Enjoy yourself Excessive seriousness will slow you down.
Leave valuables in your car. Bring water and layers. For obvious reasons, we don’t allow glass bottles on the dance floor.
Workshops: Advanced registration is required.You can pay online or by phone for all workshops (415.887.9399).
Classes: Class payment must be made in advance.
Community Dances: Available by Subscription only.
What is Open Floor Movement Practice?
Open Floor is a dance practice, a high-spirited moving meditation done in the company of others. Our offerings are geared for anyone: newcomers and those well-versed in embodiment.
Open Floor classes and workshops teach us to mine the body’s innate intelligence and resilience. We dance alone, with others, as a group. We make time to enjoy moving to great music from all over the world. With the teacher’s guidance, we experiment with themes that can feel challenging, playful, fascinating, thought provoking, and ultimately, enlivening and fun. Often at the end of a session we will rest and reflect.
Everything we teach on the Open Floor is meant to build healthy relationships and embodied resources both on and off the dance floor.
What could be more valuable than seeing ourselves and others through a more compassionate lens? Despite our apparent differences, dance is one thing that every culture shares. Every human body is wired to respond to music, from toe tapping, to rocking in prayer, to wild abandon. It’s in our very nature, and a potent way for people of any background, gender, nationality, age or ability to communicate.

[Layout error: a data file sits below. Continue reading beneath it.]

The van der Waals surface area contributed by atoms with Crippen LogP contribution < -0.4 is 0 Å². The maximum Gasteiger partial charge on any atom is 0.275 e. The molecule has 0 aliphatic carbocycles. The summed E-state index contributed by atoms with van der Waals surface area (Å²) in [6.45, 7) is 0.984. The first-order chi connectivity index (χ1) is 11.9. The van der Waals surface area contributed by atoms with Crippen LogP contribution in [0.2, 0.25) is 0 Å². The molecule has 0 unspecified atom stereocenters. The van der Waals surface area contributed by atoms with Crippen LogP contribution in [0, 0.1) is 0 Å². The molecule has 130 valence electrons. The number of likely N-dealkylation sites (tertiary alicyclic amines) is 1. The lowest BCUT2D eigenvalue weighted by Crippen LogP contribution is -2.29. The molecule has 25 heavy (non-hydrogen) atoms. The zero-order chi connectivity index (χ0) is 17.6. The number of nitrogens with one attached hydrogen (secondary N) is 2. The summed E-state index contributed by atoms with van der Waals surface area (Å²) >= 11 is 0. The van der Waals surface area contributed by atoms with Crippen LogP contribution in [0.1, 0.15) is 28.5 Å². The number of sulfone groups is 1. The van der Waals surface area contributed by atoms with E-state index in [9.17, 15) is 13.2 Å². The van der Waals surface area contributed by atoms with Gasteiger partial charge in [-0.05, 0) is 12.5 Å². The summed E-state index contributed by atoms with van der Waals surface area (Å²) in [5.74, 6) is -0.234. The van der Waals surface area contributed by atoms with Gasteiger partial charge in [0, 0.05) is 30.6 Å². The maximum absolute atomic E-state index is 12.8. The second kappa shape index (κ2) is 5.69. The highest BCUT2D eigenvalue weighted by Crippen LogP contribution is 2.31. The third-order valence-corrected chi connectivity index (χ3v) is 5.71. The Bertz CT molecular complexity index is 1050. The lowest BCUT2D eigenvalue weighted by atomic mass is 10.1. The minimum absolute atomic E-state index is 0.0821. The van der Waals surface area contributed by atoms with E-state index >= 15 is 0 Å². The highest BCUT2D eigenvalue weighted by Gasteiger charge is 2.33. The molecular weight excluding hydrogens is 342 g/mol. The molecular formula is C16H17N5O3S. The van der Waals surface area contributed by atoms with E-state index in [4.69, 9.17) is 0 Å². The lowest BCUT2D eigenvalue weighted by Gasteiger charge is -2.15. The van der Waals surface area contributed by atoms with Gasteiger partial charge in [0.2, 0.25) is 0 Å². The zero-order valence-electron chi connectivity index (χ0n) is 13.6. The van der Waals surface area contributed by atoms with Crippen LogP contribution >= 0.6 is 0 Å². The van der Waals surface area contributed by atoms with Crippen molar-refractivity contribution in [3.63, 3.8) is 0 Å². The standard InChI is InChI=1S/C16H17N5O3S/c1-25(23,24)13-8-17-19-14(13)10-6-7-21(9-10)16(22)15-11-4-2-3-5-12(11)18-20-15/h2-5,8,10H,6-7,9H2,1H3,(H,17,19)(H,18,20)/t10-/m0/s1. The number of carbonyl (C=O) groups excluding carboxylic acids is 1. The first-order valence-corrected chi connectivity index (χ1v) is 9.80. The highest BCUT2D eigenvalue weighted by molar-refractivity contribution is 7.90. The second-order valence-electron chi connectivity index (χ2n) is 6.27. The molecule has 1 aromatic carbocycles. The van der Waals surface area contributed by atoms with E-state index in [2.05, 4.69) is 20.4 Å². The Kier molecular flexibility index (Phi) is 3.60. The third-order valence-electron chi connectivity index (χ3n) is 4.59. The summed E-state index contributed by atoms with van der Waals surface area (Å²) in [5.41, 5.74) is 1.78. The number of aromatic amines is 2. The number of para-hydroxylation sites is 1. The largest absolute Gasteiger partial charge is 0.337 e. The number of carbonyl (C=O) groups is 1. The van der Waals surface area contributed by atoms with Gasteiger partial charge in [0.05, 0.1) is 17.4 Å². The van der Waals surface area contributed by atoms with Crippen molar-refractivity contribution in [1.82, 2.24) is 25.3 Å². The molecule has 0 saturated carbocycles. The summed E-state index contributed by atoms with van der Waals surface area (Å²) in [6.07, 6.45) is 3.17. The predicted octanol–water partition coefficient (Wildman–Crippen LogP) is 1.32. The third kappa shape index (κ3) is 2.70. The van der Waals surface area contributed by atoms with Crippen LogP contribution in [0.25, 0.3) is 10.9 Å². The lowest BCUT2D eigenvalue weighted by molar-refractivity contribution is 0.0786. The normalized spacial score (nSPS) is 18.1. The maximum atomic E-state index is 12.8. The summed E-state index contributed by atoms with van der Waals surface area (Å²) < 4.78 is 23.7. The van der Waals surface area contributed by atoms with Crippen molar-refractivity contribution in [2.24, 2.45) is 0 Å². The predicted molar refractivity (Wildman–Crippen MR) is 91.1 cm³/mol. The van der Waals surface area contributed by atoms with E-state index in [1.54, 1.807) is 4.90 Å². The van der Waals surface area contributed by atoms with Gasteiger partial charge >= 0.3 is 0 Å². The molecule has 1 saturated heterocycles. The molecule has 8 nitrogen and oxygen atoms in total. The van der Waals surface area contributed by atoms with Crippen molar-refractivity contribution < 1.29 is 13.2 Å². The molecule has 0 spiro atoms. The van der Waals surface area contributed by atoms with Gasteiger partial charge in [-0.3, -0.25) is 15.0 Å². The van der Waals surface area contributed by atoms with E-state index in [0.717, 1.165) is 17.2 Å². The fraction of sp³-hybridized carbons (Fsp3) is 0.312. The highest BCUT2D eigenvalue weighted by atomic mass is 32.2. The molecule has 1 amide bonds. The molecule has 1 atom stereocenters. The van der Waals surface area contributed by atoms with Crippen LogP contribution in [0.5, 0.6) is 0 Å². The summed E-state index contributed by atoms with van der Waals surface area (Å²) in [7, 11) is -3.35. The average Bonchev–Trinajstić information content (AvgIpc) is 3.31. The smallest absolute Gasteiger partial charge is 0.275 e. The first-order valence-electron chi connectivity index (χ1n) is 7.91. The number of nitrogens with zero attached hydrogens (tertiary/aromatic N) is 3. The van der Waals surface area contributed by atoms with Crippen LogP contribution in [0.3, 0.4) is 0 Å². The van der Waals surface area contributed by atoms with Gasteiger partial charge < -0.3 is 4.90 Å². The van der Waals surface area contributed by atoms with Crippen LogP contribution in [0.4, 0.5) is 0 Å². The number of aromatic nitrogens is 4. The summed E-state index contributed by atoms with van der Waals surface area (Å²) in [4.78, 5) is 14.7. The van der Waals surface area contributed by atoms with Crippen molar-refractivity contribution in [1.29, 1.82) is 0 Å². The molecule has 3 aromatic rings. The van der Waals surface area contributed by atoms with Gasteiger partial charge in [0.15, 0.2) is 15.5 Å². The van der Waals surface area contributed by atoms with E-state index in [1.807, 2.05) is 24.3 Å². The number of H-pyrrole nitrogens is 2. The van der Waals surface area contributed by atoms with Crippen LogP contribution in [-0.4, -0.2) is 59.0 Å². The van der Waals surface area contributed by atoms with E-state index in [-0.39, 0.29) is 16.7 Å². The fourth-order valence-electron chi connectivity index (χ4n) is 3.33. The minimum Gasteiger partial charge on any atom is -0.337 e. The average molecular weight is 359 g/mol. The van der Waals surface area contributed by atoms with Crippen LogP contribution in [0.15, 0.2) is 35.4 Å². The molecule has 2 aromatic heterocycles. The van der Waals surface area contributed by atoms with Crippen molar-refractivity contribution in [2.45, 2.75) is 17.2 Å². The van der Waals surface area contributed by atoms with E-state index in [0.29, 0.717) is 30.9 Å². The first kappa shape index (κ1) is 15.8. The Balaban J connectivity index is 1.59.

Life is better when we dance.
Current research shows that headphones do not protect babies' hearing as excessive sound waves are conducted through the skull. For this reason, we do not allow children under 10 to attend our events. Please note it is important that the parent is with the child at all times and engaging in the movement practice. Hide and go seek, chase, and games are distracting to other dancers.
If a child is between 10-13 years old and accompanied by an adult, they are welcome to dance for $5. Teens age 13 - 18 can attend on their own for $5.